You won’t allow them to push you around, or make you feel like you are worthless – because you are strong. You deserve to be here.

You need to show these people that you are resilient. That what they say and do does not affect how you feel about yourself. Show them that you aren’t letting them tear you down.

They aren’t worth hating yourself over.

These people aren’t worth the exhaustion that comes with hating yourself.

People are allowed to have opinions. This is a fact of life, and some people’s opinions will never change. And you have to realize this. Some people will think a certain way despite all the overwhelming evidence otherwise. These people you can’t change.

But you can.

Allowing yourself to be happy, allowing yourself to ignore hateful and abusive remarks is the first step towards reclaiming your life.

This is YOUR life.

You own it. You are the one living it, and everything you do is your decision and nobody else’s. You are in charge of your own path. You have the power to do anything you want – good and bad. It is up to you to make these choices.

It is up to you to set an example for others.

Everyone makes mistakes. We’re following our own path, wrought with choices that lead to mistakes and triumphs. The beauty of life is that they are yours to make, learning as you go.

You know you’re strong. You know that your opinions matter and that your life matters. You know that your time is valuable, and that you are worth it.

And if you don’t, then I do. And if you need help – if you are struggling – then I will help you.

You can count on me; you have me to come to. And I will listen. Somebody will listen.

And I'm telling you that it may feel like you can’t do another day, your pain is too great, and your determination to weather through is gone – but you’re stronger than that.

Strength is defined when unforeseen circumstances put you in a position to prove how far you are willing to go.

And as humans, our capability for strength is unparalleled.

One day you will wake up and think “I don’t feel as bad.” Some time later you will wake up and think “I feel normal today.” It will snowball until one day you wake up and think “I am happy.”

And you’ll get there.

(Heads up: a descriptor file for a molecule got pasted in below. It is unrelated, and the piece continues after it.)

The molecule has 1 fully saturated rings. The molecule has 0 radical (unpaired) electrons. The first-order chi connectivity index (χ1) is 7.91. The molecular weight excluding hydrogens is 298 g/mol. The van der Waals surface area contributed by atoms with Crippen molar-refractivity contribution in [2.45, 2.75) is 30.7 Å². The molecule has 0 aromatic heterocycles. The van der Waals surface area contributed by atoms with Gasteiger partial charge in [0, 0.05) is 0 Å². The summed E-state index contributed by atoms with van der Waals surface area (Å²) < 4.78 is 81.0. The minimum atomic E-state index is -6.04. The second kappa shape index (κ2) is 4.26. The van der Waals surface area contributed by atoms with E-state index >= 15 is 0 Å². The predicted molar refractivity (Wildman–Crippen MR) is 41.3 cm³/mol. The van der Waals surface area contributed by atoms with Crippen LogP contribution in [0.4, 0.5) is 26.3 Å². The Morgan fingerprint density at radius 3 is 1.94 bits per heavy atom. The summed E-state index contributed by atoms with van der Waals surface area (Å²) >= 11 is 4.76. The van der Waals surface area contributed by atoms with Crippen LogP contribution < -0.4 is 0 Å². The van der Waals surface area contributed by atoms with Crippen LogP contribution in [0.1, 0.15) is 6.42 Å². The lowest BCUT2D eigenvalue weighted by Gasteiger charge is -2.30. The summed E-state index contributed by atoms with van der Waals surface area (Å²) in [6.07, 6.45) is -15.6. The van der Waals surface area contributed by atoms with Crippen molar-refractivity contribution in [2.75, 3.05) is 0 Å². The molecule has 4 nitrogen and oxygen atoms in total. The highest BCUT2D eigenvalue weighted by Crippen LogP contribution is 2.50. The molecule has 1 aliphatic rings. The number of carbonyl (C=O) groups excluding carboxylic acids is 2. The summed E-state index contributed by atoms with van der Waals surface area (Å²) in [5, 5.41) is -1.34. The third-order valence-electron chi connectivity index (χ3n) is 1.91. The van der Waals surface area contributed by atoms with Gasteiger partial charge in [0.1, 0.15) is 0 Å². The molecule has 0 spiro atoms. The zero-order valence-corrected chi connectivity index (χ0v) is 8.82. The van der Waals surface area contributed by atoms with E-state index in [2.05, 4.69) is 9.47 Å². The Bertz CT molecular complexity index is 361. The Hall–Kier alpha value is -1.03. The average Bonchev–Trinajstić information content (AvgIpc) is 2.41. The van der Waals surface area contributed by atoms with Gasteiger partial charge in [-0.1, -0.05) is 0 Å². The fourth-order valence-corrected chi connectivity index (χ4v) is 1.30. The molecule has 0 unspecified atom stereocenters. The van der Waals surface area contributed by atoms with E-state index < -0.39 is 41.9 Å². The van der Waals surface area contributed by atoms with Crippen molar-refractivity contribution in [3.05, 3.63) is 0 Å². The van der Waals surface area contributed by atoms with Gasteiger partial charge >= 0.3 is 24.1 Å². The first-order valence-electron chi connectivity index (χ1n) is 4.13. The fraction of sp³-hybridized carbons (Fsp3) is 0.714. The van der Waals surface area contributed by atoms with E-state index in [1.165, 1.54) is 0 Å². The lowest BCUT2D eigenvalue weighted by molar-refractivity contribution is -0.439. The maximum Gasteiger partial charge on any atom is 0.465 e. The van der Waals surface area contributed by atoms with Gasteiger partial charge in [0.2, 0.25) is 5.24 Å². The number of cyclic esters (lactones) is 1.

I know you will.

25 November, 2015

Mini Cheddar Cornbread Muffins


  • Unsalted butter, softened, or vegetable oil cooking spray, for tin
  • 1 cup flour
  • 1 cup coarse yellow cornmeal
  • 1/4 cup plus 2 tablespoons sugar
  • 1 1/2 teaspoons baking powder
  • 1/4 teaspoon baking soda
  • 1/4 teaspoon salt
  • 1 cup buttermilk
  • 1 large egg, lightly beaten
  • 1/4 cup safflower oil


  • Preheat oven to 375 degrees. Lightly butter a 12-cup mini-muffin tin or coat with cooking spray. Whisk together flour, cornmeal, sugar, baking powder, baking soda, and salt.
  • Combine buttermilk, egg, and oil. Stir buttermilk mixture into flour mixture until combined. If you want to add cheese, you can mix about a 1/4 cup or 1/2 cup of cheese into the batter.
  • Fill cups of muffin tin three-quarters full with 1 batch of batter. Sprinkle some cheese on top if you want!
  • Bake until tops are golden and a toothpick inserted into centers comes out clean, about 12 minutes. Transfer to a wire rack, and let cool for 5 minutes. Turn out muffins from tin. Repeat with remaining batter. Serve warm or at room temperature. Muffins can be stored at room temperature for up to 2 days.

From Martha Stewart's blog

09 February, 2015

The Train - A Short Story

Rhys took the train to and from work every day. He was always – mostly – on time (his winded pants while he flew into the doors as they closed behind him were still wins after all), and would sit in the same spot each day to people watch. He saw the same people every day, the woman painting her nails, the man eating his breakfast burrito, and the young student with his headphones up too loud.